One of the consistent themes that we often find ourselves discussing with our clients is the way in which consumer expectation has changed and the impact that this has had on the expectations of the people we need to hire or retain. In short we all expect more. More information, more detail and more personal service – and that’s true whether we’re buying a car, a hotel room, a book or even a job. So, if we know that the people we need to make our businesses work harder want us to treat them in the same way that we would if they were buying something from us, we need to look to the way that we talk to them too. And perhaps take some guidance from the trends and developments in the broader marketing environment.
The team at Tonic – as you might expect – is excited by the change in candidate expectations and the opportunities this brings in terms of building deeper and longer lasting relationships with them, as well as with existing employees. We each read, listen to and watch as many sources of new intelligence as we can, looking for competitive advantage for our clients. That’s what helped us to come up with the award winning #MarsTweetShop and it inspires the innovations we’re building right now for a wide range of employers.
One of the podcasts that I find most insightful is Michael Stelzner’s ‘Social Media Marketing’. It gives great insight into the way marketeers the world over are building communities with their customers. And of course, for every weird and wonderful concept I hear, the question I ask myself is ‘how could employers use this idea to build better talent communities around their business?’
Listening to SMM a few weeks ago, the discussion turned to the idea of marketing by providing help. This concept (and I’m paraphrasing here), relates to building engagement and awareness with customers by simply aiming to help. Sounds counter-intuitive right? No message about product and service (or job vacancies). Just help.
The case study they gave focused on @HiltonSuggests. This Twitter account set up by Hilton Hotels in the US simply aims to suggest things that might help the people in their cities, customers or not. It doesn’t sell hotel rooms, doesn’t talk about their business. Just helps. A bit like a virtual concierge for everyone. Hilton recently helped a new resident in Chicago: the newbie had moved to the city, didn’t know his way around and had a sick pet dog. He tweeted – not asking for help, just stating a fact. @HiltonSuggests noticed and recommended a vet nearby, the guy took his dog to the vet, the dog got better and the guy tweeted his thanks for the recommendation. Which hotel chain do you think he’ll choose the next time he needs a room? And more importantly, how do you think his Twitter followers now feel about Hilton? Social proof – and if you need to know what that is take a look at our earlier blog – derived from (what I’m going to call), HelpMarketing. Total genius.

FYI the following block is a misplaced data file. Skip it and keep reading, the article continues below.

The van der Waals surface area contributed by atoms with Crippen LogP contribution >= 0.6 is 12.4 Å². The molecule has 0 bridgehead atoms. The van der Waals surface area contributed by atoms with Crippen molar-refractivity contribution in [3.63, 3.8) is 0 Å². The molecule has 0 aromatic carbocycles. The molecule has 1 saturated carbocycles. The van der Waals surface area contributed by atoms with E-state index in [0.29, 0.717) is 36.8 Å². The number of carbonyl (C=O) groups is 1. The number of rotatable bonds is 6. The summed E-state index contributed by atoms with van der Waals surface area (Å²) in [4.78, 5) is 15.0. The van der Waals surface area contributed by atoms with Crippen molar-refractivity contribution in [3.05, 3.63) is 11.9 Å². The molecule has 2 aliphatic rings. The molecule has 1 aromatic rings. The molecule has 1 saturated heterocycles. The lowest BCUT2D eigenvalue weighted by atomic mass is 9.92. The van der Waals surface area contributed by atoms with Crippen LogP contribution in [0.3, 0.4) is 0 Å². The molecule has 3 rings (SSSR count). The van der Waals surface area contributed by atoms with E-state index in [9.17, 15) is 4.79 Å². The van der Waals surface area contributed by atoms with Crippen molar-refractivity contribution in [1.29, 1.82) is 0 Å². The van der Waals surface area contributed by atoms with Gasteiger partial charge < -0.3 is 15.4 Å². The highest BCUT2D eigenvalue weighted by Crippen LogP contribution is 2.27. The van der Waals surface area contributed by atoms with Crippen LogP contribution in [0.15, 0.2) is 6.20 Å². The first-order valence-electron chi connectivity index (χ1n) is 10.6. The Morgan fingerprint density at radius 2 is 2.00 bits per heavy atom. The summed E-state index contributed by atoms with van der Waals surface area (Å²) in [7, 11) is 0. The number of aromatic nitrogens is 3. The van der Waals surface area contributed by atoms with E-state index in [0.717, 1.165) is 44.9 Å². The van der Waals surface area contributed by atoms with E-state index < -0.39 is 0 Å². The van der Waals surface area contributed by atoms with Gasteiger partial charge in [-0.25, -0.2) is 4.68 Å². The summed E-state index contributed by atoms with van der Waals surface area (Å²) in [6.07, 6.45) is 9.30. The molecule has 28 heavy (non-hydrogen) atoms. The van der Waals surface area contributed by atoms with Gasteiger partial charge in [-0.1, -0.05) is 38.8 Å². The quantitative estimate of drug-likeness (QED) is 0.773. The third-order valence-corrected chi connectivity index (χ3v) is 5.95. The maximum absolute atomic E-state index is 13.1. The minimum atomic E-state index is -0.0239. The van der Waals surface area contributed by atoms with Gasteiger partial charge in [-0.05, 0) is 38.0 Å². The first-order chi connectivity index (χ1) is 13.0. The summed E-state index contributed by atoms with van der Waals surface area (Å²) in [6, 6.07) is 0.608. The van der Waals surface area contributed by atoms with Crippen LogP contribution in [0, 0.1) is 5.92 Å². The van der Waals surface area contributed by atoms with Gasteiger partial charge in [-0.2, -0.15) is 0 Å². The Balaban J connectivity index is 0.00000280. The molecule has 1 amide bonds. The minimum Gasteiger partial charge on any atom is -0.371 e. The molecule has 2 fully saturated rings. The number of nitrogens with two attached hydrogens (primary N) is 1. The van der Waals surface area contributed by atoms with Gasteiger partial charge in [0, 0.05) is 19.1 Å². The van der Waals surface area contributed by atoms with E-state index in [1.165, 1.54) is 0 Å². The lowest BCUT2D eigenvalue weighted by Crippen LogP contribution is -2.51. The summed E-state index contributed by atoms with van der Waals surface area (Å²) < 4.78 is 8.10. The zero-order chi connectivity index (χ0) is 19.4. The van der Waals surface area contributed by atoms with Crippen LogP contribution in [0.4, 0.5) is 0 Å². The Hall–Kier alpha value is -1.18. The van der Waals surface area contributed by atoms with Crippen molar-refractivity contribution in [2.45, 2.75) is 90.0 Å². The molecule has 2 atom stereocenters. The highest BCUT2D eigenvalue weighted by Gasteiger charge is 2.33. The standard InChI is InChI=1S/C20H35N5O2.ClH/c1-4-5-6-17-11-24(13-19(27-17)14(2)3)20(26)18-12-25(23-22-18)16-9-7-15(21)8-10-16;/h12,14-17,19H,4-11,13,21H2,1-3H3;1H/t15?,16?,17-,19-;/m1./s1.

So what could that mean for employers and what can we take out of it? I think quite a lot. But who are the people that HR could look to help?
- Chief Execs focused on building business reputation
- Undergraduates that need advice on the right courses to choose
- Engineers that need guidance on the project they’re working on
- Sales Assistants wanting to be more productive
- Other HR people needing to find a way to change company culture
And the list could go on, and on, and on.
If you think about it, we all have the opportunity to build a community around our businesses. That’s true whether we’re big or small, public or privately owned. These are the people who could be our next best employee, but to begin with they’re just human beings in need of a bit of support from time to time. How we offer that support might mean helping them out to start with but could easily turn into a conversation about helping them to grow their career. And after all, you get what you give.
Tom Chesterton [Aug 2013]
PS. If we can help you – and we haven’t already offered – let us know. Email us at email@example.com